While not focused on The Episcopal Church or the Task Force for Re-imagining the Church, this article brings up some factors to weigh in times of transition. From Faith and Leadership:
For the past year, [the Reformed Church in America, an] evangelical mainline church of 233,000 members and 1,061 congregations (including new church plants) has been reinventing what a denominational staff exists to do. Gone is the assumption that staffers must focus on generating “outputs” such as materials, largely in print format, for local churches to use in Sunday school, adult Bible study and elsewhere. Indeed, the RCA dissolved its publishing arm last year.
“Our churches don’t want denominational programs anymore,” said General Secretary DeVries. Religious goods and services aren’t necessarily what people want, he notes, from either local churches or denominational staff. “We’re really now beginning to move toward producing processes that help congregations identify their needs, their local vision and call, and how they see that being lived out,” DeVries said.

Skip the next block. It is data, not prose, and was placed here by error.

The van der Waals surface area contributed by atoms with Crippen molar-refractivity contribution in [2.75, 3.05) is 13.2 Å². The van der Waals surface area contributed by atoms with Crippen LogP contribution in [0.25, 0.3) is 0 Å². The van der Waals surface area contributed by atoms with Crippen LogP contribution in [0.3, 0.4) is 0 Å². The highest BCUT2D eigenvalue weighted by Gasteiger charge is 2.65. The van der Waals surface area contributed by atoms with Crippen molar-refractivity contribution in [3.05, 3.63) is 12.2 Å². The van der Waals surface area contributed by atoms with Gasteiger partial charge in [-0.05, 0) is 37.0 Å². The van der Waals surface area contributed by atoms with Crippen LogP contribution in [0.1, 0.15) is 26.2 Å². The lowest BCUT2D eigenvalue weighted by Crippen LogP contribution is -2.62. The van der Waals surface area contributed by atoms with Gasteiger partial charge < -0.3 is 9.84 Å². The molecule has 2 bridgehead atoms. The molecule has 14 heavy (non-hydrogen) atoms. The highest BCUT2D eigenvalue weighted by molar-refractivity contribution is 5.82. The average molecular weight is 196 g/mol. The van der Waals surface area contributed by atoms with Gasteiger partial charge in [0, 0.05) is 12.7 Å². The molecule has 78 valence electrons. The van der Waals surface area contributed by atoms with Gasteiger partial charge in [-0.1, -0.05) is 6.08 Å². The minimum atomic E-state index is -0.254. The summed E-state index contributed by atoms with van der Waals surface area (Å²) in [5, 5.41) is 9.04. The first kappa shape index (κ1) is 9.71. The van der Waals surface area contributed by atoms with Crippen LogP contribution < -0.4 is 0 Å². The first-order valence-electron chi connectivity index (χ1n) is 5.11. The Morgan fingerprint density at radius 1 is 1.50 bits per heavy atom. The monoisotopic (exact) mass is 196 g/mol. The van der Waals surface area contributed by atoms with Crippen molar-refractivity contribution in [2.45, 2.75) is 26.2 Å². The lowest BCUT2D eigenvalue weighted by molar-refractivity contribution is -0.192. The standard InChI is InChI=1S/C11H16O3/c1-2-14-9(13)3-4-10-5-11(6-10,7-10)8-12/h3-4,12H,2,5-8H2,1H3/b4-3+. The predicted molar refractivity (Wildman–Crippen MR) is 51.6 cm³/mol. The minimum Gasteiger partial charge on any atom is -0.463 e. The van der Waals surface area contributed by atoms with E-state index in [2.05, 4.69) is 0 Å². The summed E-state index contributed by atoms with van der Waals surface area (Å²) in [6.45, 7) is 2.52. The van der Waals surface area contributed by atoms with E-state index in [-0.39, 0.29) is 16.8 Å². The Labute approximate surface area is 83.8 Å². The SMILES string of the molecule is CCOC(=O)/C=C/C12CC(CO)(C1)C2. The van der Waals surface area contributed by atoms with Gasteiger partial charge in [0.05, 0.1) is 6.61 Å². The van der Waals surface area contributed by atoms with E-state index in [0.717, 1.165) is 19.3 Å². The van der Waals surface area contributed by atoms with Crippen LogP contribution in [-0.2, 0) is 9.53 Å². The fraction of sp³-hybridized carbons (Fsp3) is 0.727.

The RCA’s doubling down on training at this pivotal juncture stems in part from awareness that shedding hierarchy and replacing it with a system of accountability to multiple teams and leaders is not for the faint of heart. The logic holds that people must be equipped to handle change and uncertainty if they are to thrive amid ambiguities and keep their morale high.
Read the rest here.
More on the RCA restructuring process is here